Moody's maintains positive outlook on Egyptian banks as economy improves
Operating conditions are improving for lenders in the most populous Arab country, rating agency says
Moody's Investors Service maintained its positive outlook for Egypt’s banking sector as North Africa's largest economy strengthens and operating conditions improve for lenders in the country.
Banks will continue to have good access to stable, deposit-based funding and hold large volumes of liquid assets, especially in local currency, Moody’s said in its latest report on Egyptian banks. The inter-linkages with the country's improving credit profile amid a buoyant economy also drive Moody's positive view of the banking system.
"Accelerating growth in Egypt reflects increased public and private-sector investment, higher exports and a recovery in tourism," said Constantinos Kypreos, a senior vice president at Moody’s. "We expect balance sheet growth of around 15 per cent in 2019 and for banks to maintain ample local currency funding, high liquidity, and strong and stable profitability."
Real gross domestic product in the most populous Arab country is forecast to reach 5.5 per cent in 2019 and 5.8 per cent in 2020 fiscal years, while banking penetration is expected to expand, supporting deposit and loan growth. The Egyptian economy, which along with its banks suffered in the aftermath of the popular uprising that ousted former president Hosni Mubarak, is now recovering as foreign direct investment increases, exports rise and tourism – the main source of foreign currency for the country – improves.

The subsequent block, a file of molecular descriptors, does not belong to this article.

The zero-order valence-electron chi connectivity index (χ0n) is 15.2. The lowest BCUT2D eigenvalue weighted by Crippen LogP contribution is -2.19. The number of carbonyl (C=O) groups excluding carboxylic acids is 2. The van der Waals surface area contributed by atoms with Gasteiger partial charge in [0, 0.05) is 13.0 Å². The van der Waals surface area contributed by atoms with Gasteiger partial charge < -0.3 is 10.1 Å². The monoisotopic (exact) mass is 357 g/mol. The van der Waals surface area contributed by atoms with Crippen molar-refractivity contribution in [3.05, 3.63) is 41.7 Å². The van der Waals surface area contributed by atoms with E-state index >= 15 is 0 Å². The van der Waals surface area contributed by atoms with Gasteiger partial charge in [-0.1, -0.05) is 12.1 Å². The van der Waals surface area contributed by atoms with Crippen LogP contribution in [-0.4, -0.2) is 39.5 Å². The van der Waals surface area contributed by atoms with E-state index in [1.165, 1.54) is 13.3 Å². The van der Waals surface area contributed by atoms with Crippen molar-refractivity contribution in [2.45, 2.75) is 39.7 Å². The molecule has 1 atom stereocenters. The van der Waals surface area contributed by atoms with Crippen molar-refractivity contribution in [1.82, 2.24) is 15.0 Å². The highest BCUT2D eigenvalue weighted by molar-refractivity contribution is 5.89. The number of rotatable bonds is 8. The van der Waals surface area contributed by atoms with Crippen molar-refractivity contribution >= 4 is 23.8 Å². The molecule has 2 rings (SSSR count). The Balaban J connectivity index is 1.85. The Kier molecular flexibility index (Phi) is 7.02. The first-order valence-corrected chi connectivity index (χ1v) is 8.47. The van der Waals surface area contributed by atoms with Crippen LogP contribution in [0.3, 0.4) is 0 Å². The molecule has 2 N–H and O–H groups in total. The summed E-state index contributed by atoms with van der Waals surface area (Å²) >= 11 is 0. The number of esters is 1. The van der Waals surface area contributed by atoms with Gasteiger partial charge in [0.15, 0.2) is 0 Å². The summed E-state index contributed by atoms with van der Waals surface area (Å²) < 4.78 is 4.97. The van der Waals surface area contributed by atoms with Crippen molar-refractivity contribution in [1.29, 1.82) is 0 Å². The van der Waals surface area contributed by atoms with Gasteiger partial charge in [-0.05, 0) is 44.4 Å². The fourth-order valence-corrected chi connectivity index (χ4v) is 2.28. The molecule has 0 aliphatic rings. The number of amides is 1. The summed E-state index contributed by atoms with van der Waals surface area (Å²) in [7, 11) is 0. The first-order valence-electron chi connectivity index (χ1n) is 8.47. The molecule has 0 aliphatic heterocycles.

Egypt’s main exporting sectors – petrochemicals, fertilisers and textiles – expanded in 2018, with exports rising 19 per cent to $25.8 billion (Dh94.7bn) during the year. Tourist arrivals rose 48 per cent to 9.8 million in 2018. Hotel occupancy in Cairo averaged 71 per cent in September 2018 from 49 per cent in December 2015, according to Moody’s.
Non-performing loan levels within the banking system are expected to remain broadly stable in view of a strong economic momentum. NPLs at Egyptian banks dropped to 4.4 per cent of total loans as of September 2018, from 19.3 per cent in 2007. However, NPL levels remain vulnerable to a future turn in the economic cycle due to large volumes of untested new loans and ongoing security risks.
Moody’s expects that credit demand and deepening financial inclusion will be supported by government schemes promoting a shift to digital from cash-based banking transactions, primarily via mobile payment services. The central bank’s initiatives to promote small business and mortgage lending, including by exempting these loans from central bank reserve requirements, will also drive growth.
“Egyptian banks' high exposure to government securities – at 32 per cent of their assets as of October 2018 – also links their creditworthiness to the sovereign's,” Moody's said.
“However, although foreign-currency funding and liquidity remains adequate, it [the banking system] is under pressure from global financial tightening as already evident by a fall in banks' foreign assets.”
Updated: February 12, 2019 10:54 AM